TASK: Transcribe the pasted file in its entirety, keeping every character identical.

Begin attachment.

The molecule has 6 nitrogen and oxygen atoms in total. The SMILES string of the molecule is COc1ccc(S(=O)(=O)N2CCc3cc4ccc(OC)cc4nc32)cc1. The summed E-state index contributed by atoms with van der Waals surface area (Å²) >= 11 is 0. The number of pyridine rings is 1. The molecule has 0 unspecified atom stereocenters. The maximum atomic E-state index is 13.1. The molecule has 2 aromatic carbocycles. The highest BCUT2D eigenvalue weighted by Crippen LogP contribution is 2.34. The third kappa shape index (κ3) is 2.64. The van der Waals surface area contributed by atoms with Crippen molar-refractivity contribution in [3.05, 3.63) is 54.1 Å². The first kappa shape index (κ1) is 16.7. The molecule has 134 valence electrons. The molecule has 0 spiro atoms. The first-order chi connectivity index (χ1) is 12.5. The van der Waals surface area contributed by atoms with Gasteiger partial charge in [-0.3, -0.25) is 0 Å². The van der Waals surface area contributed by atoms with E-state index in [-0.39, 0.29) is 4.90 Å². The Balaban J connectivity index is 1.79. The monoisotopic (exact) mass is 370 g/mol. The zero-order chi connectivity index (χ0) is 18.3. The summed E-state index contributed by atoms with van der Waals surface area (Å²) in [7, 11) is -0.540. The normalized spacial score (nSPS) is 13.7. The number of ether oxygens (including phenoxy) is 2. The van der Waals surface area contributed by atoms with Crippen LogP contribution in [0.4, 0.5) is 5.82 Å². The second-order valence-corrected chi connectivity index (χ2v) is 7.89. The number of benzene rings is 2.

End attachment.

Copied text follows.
The molecule has 6 nitrogen and oxygen atoms in total. The SMILES string of the molecule is COc1ccc(S(=O)(=O)N2CCc3cc4ccc(OC)cc4nc32)cc1. The summed E-state index contributed by atoms with van der Waals surface area (Å²) >= 11 is 0. The number of pyridine rings is 1. The molecule has 0 unspecified atom stereocenters. The maximum atomic E-state index is 13.1. The molecule has 2 aromatic carbocycles. The highest BCUT2D eigenvalue weighted by Crippen LogP contribution is 2.34. The third kappa shape index (κ3) is 2.64. The van der Waals surface area contributed by atoms with Crippen molar-refractivity contribution in [3.05, 3.63) is 54.1 Å². The first kappa shape index (κ1) is 16.7. The molecule has 134 valence electrons. The molecule has 0 spiro atoms. The first-order chi connectivity index (χ1) is 12.5. The van der Waals surface area contributed by atoms with Gasteiger partial charge in [-0.3, -0.25) is 0 Å². The van der Waals surface area contributed by atoms with E-state index in [-0.39, 0.29) is 4.90 Å². The Balaban J connectivity index is 1.79. The monoisotopic (exact) mass is 370 g/mol. The zero-order chi connectivity index (χ0) is 18.3. The summed E-state index contributed by atoms with van der Waals surface area (Å²) in [7, 11) is -0.540. The normalized spacial score (nSPS) is 13.7. The number of ether oxygens (including phenoxy) is 2. The van der Waals surface area contributed by atoms with Crippen LogP contribution in [0.4, 0.5) is 5.82 Å². The second-order valence-corrected chi connectivity index (χ2v) is 7.89. The number of benzene rings is 2.